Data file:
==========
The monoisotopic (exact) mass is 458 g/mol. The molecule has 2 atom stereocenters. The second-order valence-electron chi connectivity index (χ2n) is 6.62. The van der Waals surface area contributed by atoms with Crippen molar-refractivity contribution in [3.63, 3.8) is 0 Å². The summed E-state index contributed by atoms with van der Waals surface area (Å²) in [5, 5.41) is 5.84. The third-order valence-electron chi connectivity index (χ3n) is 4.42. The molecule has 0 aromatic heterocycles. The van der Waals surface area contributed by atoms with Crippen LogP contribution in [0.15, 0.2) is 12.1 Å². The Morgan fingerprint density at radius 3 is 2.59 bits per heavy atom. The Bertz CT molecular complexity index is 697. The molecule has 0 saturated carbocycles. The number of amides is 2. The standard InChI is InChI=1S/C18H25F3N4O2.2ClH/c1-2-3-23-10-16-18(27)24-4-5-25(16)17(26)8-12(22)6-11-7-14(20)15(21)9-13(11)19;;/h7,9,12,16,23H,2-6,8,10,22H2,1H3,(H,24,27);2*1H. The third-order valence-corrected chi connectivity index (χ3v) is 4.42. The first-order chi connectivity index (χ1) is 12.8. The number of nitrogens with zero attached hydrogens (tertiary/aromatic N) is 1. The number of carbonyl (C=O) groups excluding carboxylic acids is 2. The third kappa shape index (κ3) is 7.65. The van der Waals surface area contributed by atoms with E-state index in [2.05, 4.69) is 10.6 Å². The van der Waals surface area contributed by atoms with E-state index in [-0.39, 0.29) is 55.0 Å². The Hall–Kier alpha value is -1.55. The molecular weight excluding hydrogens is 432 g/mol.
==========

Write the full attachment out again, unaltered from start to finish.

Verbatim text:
The monoisotopic (exact) mass is 458 g/mol. The molecule has 2 atom stereocenters. The second-order valence-electron chi connectivity index (χ2n) is 6.62. The van der Waals surface area contributed by atoms with Crippen molar-refractivity contribution in [3.63, 3.8) is 0 Å². The summed E-state index contributed by atoms with van der Waals surface area (Å²) in [5, 5.41) is 5.84. The third-order valence-electron chi connectivity index (χ3n) is 4.42. The molecule has 0 aromatic heterocycles. The van der Waals surface area contributed by atoms with Crippen LogP contribution in [0.15, 0.2) is 12.1 Å². The Morgan fingerprint density at radius 3 is 2.59 bits per heavy atom. The Bertz CT molecular complexity index is 697. The molecule has 0 saturated carbocycles. The number of amides is 2. The standard InChI is InChI=1S/C18H25F3N4O2.2ClH/c1-2-3-23-10-16-18(27)24-4-5-25(16)17(26)8-12(22)6-11-7-14(20)15(21)9-13(11)19;;/h7,9,12,16,23H,2-6,8,10,22H2,1H3,(H,24,27);2*1H. The third-order valence-corrected chi connectivity index (χ3v) is 4.42. The first-order chi connectivity index (χ1) is 12.8. The number of nitrogens with zero attached hydrogens (tertiary/aromatic N) is 1. The number of carbonyl (C=O) groups excluding carboxylic acids is 2. The third kappa shape index (κ3) is 7.65. The van der Waals surface area contributed by atoms with E-state index in [2.05, 4.69) is 10.6 Å². The van der Waals surface area contributed by atoms with E-state index in [-0.39, 0.29) is 55.0 Å². The Hall–Kier alpha value is -1.55. The molecular weight excluding hydrogens is 432 g/mol.